High Court bars IEBC from processing Sonko for Mombasa Governor race

Former Nairobi Governor Mike Sonko. 

Photo credit: File | Nation Media Group

The electoral agency has been temporarily restrained from processing former Nairobi governor Mike Sonko's nomination papers to contest the Mombasa governor’s seat.

Justice John Mativo of the High Court in Mombasa also restrained the Independent Electoral and Boundaries Commission (IEBC) from clearing Mr Sonko for August 9 elections.

The orders were issued pending the hearing and determination of an application for conservatory orders by three civil society organisations that have filed a petition seeking to have Mr Sonko disqualified from contesting.

Haki Yetu, Kituo Cha Sheria and Transparency International argued that such orders were needed because the IEBC was likely to approve and clear Mr Sonko to contest in the race for which he has been nominated by the Wiper party.

"The election calendar is time bound and there is a likelihood that if the interim order is not granted and this case dealt with expeditiously, IEBC is likely to clear Mr Sonko and have his name on the ballot paper for election into the office of the Governor Mombasa on August 9," the groups argue in their petition.

In their petition, the groups argue that Mr Sonko was removed from office for violating the Constitution by, among others, failing to promote public confidence in the integrity in the office of governor.

“Having been found unsuitable to hold the office of the Governor of Nairobi City County, Mr Sonko is equally unsuitable to hold any other state office,” the petition states.

The groups have sued Mr Sonko, the Wiper party and the Independent Electoral and Boundaries Commission (IEBC).

Two other petitions, one in Mombasa and another in Eldoret, have been filed seeking to have Mr Sonko disqualified from contesting the Mombasa’s governor’s seat.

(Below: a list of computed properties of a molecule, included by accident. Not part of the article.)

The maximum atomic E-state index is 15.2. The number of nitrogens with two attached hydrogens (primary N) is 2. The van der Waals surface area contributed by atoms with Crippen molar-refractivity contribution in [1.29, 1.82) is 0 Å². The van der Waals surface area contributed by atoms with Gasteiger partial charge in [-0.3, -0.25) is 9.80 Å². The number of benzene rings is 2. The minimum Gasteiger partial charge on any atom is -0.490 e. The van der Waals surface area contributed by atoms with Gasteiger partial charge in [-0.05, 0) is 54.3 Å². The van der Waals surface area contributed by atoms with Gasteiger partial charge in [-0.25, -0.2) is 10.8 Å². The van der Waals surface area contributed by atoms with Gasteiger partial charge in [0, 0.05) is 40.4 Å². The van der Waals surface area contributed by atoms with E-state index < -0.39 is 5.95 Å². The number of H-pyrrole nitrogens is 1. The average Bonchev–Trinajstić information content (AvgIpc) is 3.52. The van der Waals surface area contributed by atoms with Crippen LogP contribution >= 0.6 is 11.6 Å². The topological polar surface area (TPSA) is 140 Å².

The petitioners argue that the Constitution provides that the authority assigned to a state officer is that of public trust and must be exercised in a manner that demonstrates respect for the people, brings honour to the nation and dignity to the office, and promotes public confidence in the integrity of the office.

“Violations of these principles do not necessarily have to be criminal in nature,” the groups argue.

They also argue that despite being disqualified by Article 75 (3) of the Constitution from holding state office, Mr Sonko has expressed his intention to contest the Mombasa governor’s seat and has been nominated by Wiper.

The groups also say that by nominating Mr Sonko, Wiper violated the Constitution.

“IEBC is likely to approve and clear Mr Sonko to run for the position of Governor Mombasa since he has already been nominated by Wiper party and his name submitted to IEBC in further perpetration of constitutional violations and a real threat to petitioners’ constitutional rights,” the petition states.

The petitioners reject the view that only a final conviction can bar a contestant from occupying public office. They cite a case where Mr Sonko is charged with corruption and a trial court barred him from accessing his office pending its determination.

In a supporting affidavit, Ms Munira Ali, a programmes officer at Haki Yetu, states that Mr Sonko and Wiper will have converted Mombasa County into a dumping ground for rejected leaders.

Ms Ali argues that it is a mockery of the Constitution and the rule of law and an insult to the people of Mombasa to be presented with a person who was removed from the office of governor as a candidate for the same office in the county.

“Mombasa residents are struggling with issues of respect [for] institutions and a person who does not respect institutions will be a further liability, this will create a major impact on the county of Mombasa and its residents,” says Ms Ali.

The case will be mentioned on May 24 for directions.

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